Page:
Syrians, between ceding control of chemical weapons and US strikes

14 September 2013

The Syrian regime’s latest announcement, stating that it will cede control of its chemical arsenal to the international community, has started a big fuss and a heated debate between Syrians. Syria Untold spoke to several citizens still living within Syrian territory, to explore their opinions regarding this rapid set of changes and their impact.

Rima, a Syrian girl still working at a state institution, thinks that handing over chemical weapons is a good step, because those weapons were never used except against Syrian people. She firmly opposes the potential air strike, claiming that it will “open the gates of hell." “The moment when the regime falls and the absence of state authority frightens her, and she still hopes for a political settlement.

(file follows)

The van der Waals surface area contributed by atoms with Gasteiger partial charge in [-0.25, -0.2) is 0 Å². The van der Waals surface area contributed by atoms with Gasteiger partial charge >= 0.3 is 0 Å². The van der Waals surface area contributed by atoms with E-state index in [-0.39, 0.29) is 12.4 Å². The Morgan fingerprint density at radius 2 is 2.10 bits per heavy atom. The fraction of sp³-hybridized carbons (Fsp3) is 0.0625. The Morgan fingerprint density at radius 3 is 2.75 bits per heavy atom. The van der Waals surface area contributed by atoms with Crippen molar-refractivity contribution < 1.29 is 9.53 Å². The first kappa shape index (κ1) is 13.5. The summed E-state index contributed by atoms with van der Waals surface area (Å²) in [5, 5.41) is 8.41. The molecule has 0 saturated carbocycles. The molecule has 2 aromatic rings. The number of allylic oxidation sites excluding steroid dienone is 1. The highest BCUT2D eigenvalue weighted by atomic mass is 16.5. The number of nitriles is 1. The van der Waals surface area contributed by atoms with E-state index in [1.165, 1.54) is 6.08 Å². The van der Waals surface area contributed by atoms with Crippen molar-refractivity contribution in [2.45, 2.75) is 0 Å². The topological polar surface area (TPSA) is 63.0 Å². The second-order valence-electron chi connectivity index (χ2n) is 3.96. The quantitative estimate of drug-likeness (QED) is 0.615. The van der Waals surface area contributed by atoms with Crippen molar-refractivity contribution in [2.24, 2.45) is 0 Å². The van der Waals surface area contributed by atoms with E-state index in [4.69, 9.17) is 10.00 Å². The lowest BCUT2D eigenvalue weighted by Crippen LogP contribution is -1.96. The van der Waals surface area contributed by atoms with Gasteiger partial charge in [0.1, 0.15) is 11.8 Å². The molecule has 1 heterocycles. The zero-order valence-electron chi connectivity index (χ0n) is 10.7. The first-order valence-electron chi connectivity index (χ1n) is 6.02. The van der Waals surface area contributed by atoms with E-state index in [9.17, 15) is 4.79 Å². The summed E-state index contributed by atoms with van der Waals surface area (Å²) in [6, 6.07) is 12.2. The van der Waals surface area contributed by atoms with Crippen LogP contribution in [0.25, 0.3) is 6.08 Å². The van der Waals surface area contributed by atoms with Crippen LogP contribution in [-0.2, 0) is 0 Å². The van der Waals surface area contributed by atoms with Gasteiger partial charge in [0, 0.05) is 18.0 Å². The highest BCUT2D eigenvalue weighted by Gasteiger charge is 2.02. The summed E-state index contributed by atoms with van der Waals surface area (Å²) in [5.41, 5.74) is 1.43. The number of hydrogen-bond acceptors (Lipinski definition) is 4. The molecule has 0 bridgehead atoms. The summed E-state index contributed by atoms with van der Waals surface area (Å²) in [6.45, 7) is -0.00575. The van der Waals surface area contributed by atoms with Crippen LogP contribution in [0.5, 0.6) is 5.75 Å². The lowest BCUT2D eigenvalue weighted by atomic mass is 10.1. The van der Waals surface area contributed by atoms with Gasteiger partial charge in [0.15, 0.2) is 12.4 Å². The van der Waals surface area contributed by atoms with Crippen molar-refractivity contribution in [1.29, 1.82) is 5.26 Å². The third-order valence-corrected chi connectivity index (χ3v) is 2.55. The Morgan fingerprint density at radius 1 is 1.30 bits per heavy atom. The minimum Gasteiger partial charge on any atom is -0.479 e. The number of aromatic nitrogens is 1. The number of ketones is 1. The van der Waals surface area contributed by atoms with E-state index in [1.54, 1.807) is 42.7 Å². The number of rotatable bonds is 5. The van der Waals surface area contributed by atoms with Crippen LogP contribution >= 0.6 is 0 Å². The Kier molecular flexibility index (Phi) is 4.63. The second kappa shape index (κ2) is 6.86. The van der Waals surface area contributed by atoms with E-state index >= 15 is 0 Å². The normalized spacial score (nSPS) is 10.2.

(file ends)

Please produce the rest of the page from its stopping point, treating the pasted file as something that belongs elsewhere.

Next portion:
Engineer Yassar Mohammed from the city of Deir Zor, considers the regime took a smart step to avoid the US strike, which he opposes because “The west’s least concern is our demands of freedom and democracy." Although the act of handing the weapons worries him, he believes it is better than giving excuses to the U.S. and other countries, to interfere and destroy what’s left of Syria.

Translator Rana Hassan, who felt utterly humiliated due to the regime’s decision, is also against the U.S. strike. “First of all, my two brothers are serving in the army, and I don’t want them to get hurt, so it’s kind of personal. Second of all, I doubt that this strike will affect the regime, it will make up for it with bombs and missiles”.

There is also division within the communities that are still supportive of the Syrian regime, Some argue that it means avoiding a U.S. strike, while others feel like this will only postpone the air strike.

Although the “Chemical Deal” as Syrians describe it, has reduced the chances of a strike, Syrians feel like they’re living on an edge, and that this agreement is a prelude leading to other extortions. Their uprising and legitimate demands continue to be drowned out by the international geopolitical conversations.


This work is under a Creative Commons license. Attribution: Non commercial - ShareAlike 4.0. International license

Illustation by Dima Nechawi Graphic Design by Hesham Asaad